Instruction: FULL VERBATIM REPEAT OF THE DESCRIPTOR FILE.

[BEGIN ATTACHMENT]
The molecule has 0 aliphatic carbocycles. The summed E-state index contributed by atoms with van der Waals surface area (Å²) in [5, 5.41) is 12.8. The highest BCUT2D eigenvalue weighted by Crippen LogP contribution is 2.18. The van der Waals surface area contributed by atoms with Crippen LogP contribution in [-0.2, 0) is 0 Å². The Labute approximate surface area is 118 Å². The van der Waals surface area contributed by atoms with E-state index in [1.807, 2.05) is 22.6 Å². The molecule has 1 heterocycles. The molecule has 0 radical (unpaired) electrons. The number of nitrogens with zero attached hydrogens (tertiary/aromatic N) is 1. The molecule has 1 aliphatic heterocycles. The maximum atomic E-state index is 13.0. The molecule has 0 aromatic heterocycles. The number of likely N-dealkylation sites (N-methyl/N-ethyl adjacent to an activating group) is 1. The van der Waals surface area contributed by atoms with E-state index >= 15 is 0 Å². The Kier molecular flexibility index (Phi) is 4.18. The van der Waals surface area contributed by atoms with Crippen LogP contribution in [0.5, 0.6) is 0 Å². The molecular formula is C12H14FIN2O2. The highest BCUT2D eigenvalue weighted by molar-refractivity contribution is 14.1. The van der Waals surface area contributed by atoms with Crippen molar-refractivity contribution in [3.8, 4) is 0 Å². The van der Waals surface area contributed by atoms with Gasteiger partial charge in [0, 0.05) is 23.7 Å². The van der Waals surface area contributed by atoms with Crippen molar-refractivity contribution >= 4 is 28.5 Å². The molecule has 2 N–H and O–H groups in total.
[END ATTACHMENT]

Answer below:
The molecule has 0 aliphatic carbocycles. The summed E-state index contributed by atoms with van der Waals surface area (Å²) in [5, 5.41) is 12.8. The highest BCUT2D eigenvalue weighted by Crippen LogP contribution is 2.18. The van der Waals surface area contributed by atoms with Crippen LogP contribution in [-0.2, 0) is 0 Å². The Labute approximate surface area is 118 Å². The van der Waals surface area contributed by atoms with E-state index in [1.807, 2.05) is 22.6 Å². The molecule has 1 heterocycles. The molecule has 0 radical (unpaired) electrons. The number of nitrogens with zero attached hydrogens (tertiary/aromatic N) is 1. The molecule has 1 aliphatic heterocycles. The maximum atomic E-state index is 13.0. The molecule has 0 aromatic heterocycles. The number of likely N-dealkylation sites (N-methyl/N-ethyl adjacent to an activating group) is 1. The van der Waals surface area contributed by atoms with E-state index >= 15 is 0 Å². The Kier molecular flexibility index (Phi) is 4.18. The van der Waals surface area contributed by atoms with Crippen LogP contribution in [0.5, 0.6) is 0 Å². The molecular formula is C12H14FIN2O2. The highest BCUT2D eigenvalue weighted by molar-refractivity contribution is 14.1. The van der Waals surface area contributed by atoms with Crippen molar-refractivity contribution in [3.8, 4) is 0 Å². The van der Waals surface area contributed by atoms with Gasteiger partial charge in [0, 0.05) is 23.7 Å². The van der Waals surface area contributed by atoms with Crippen molar-refractivity contribution >= 4 is 28.5 Å². The molecule has 2 N–H and O–H groups in total.